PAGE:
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European Commission president Ursula von der Leyen attends a meeting in Brussels, Belgium, April 27 2022. Picture: REUTERS/KENZO TRIBOULLARD
European Commission president Ursula von der Leyen attends a meeting in Brussels, Belgium, April 27 2022. Picture: REUTERS/KENZO TRIBOULLARD

Europe’s response to Russian demands that gas must be paid for in roubles is in disarray as companies seek workarounds to keep vital supplies flowing and governments tussle over how hard a line to take against Moscow.

European Commission president Ursula von der Leyen warned companies on Wednesday not to bend to Russia’s demands, saying that doing so would breach sanctions. But companies are taking steps to at least partly comply with Russia’s demands, and the bloc’s own guidance issued last week appeared to give them cover to do so.

Hungary’s government confirmed on Thursday that it is paying euros to Russia’s Gazprombank, which it is then allowing to be converted into roubles. It’s the clearest indication yet that a compromise may be possible.

In Brussels, splits are emerging. Poland — which has refused to adopt the new terms and saw its gas suddenly cut off on Wednesday — has been leading a push for the EU to clarify its guidelines so that companies can’t exploit loopholes. German economy minister Robert Habeck appeared to leave the door open to a compromise on Wednesday, though he said it wasn’t clear how Moscow would respond.


German utility Uniper, a big client of Russian gas, has said publicly that it believes it can keep up purchases without breaching sanctions. And in Italy — another major buyer — Eni is preparing steps that would allow it to comply with the new demands, according to people familiar with the situation.

Bloomberg reported on Wednesday that four European buyers have already paid in roubles and 10 have opened the accounts at Gazprombank needed to meet the new rules. Hungary’s cabinet minister Gergely Gulyas confirmed they were one of the 10.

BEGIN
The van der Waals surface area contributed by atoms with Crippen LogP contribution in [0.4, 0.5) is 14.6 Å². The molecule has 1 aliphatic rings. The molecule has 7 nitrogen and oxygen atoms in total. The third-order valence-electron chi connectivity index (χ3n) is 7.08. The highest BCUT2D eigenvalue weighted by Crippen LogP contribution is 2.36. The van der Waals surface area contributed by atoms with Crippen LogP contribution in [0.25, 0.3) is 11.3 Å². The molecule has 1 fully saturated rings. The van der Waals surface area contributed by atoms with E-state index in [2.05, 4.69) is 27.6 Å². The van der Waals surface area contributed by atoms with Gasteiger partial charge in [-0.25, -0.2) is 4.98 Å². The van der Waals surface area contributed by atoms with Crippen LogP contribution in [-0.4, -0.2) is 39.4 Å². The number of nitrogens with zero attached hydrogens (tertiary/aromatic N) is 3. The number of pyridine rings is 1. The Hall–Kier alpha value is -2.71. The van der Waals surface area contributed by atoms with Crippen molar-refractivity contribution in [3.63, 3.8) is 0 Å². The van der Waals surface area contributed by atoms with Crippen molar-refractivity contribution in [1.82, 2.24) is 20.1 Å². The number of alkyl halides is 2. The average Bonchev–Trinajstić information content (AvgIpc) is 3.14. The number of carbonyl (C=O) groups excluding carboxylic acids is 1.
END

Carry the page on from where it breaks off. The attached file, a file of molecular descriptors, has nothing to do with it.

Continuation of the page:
Gas prices fell on Thursday as traders reassessed the risk that Russian President Vladimir Putin would cut off other countries in Europe next. 

As payment deadlines fall due, companies and governments need to decide whether to accept Russian demands — strengthening Moscow in its war in Ukraine — or risk the prospect of rationing gas at home. 

Behind closed doors on Wednesday, several EU nations were pushing for clearer guidance from the bloc, saying the current advice is too ambiguous, according to people familiar with the discussions. A number of countries want the commission to clarify that buyers don’t have any workarounds to acquiesce to the Kremlin’s demands. Poland said the selective interpretation of the Russian decree was a tool for Russia to break EU solidarity.

The EU clarified on Thursday that opening accounts in roubles would violate sanctions. But it remains an open question whether a fudge that would be acceptable to Moscow is still possible.

Poland has refused to accept any changes to its payment terms and Gazprom halted gas flows on Wednesday in response. Since before the war in Ukraine, the bloc has been divided between countries such as Poland taking a more hawkish line against Russia and those keener to protect energy supplies.

Bloomberg News. More stories like this are available on bloomberg.com


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